# What lens design limits derive from the width of the lens mount?

I'm familiar with the lens design limitations imposed by the flange-to-focal-plane distance. But what constraints are caused by the width of the lens mount (that is, the size of the hole in the camera body)? Clearly there's the fact that if your lens mount needs electrical contacts, they have to fit in somehow and you need to make arrangements for a diaphragm if the lens needs one. But what other limitations are imposed? For example, does it limit the maximum aperture of a lens?

• Do you mean the width of the ring itself, or the total width of the mount? Apr 21, 2012 at 6:54
• Clarified (I think). Apr 21, 2012 at 20:05
• Regarding aperture, the only thing that really drives the size of the maximum aperture is the front lens element, since relative aperture is based on entrance pupil, which is observed through the front of the lens. With the proper post-diaphragm element groups, you can control the size of the light cone pretty much as you please, so long as it maintains the proper magnification...so the size of the lens mount shouldn't really affect lens design limits. It might affect sensor design limits because of the image circle size. Apr 22, 2012 at 13:45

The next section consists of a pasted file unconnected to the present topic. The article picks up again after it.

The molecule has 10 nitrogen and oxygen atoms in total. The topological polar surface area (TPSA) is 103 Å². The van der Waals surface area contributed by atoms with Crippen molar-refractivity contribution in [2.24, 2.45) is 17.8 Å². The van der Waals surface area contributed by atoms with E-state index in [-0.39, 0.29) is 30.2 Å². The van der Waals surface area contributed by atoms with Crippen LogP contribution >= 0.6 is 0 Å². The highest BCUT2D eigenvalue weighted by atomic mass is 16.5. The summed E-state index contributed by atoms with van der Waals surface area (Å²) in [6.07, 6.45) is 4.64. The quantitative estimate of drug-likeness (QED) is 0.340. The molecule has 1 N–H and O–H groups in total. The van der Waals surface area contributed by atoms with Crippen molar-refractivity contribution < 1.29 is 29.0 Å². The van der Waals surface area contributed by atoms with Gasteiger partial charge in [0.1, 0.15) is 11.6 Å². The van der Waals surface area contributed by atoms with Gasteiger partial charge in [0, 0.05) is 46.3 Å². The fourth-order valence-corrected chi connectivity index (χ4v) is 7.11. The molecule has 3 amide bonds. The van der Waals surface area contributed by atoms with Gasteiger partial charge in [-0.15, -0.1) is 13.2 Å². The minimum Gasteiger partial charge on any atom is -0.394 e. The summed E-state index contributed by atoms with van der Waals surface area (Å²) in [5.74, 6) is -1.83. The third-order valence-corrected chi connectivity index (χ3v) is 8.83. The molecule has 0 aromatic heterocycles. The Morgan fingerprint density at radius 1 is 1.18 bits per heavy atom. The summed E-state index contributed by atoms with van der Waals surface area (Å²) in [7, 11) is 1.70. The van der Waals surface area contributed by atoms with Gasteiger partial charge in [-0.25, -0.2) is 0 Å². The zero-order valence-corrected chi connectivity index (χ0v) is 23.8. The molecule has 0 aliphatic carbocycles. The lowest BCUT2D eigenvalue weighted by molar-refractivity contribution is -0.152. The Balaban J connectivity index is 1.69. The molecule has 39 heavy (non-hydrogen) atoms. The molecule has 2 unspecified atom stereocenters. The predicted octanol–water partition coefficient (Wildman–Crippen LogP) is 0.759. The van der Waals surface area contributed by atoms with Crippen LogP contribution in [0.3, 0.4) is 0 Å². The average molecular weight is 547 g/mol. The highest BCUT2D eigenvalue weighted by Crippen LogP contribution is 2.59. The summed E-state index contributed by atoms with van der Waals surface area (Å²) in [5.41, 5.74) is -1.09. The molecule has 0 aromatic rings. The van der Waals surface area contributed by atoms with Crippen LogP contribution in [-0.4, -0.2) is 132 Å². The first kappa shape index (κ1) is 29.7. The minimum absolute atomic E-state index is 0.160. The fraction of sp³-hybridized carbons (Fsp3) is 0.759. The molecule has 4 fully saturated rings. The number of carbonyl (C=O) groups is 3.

• @jrista: I think you've almost answered the question as I understand it: Suppose we have a sensor of diameter x and flange distance y, and we want to project onto the full sensor. Then what is the lower bound on the diameter of the light cone at its narrowest point, given that the last lens element has to be on the opposite side of the flange from the sensor? And of what is that Minimum Diameter a function? Sep 4, 2014 at 1:35
• I don't know that there is necessarily a limit, not within reason. So long as the light "cone" is in focus by the time it reaches the sensor, that is all that matters. You could narrow the cone at the last element...or you could enlarge it. Whatever is necessary to support the entrance pupil of the mount. Problems ultimately arise when the flange distance is very small. In mirrorless cameras, it actually becomes a challenge to bend light the right way to reach the periphery of the sensor, and at an angle that is conducive to the photodiodes actually receiving light. A larger exit pupil... Sep 4, 2014 at 18:12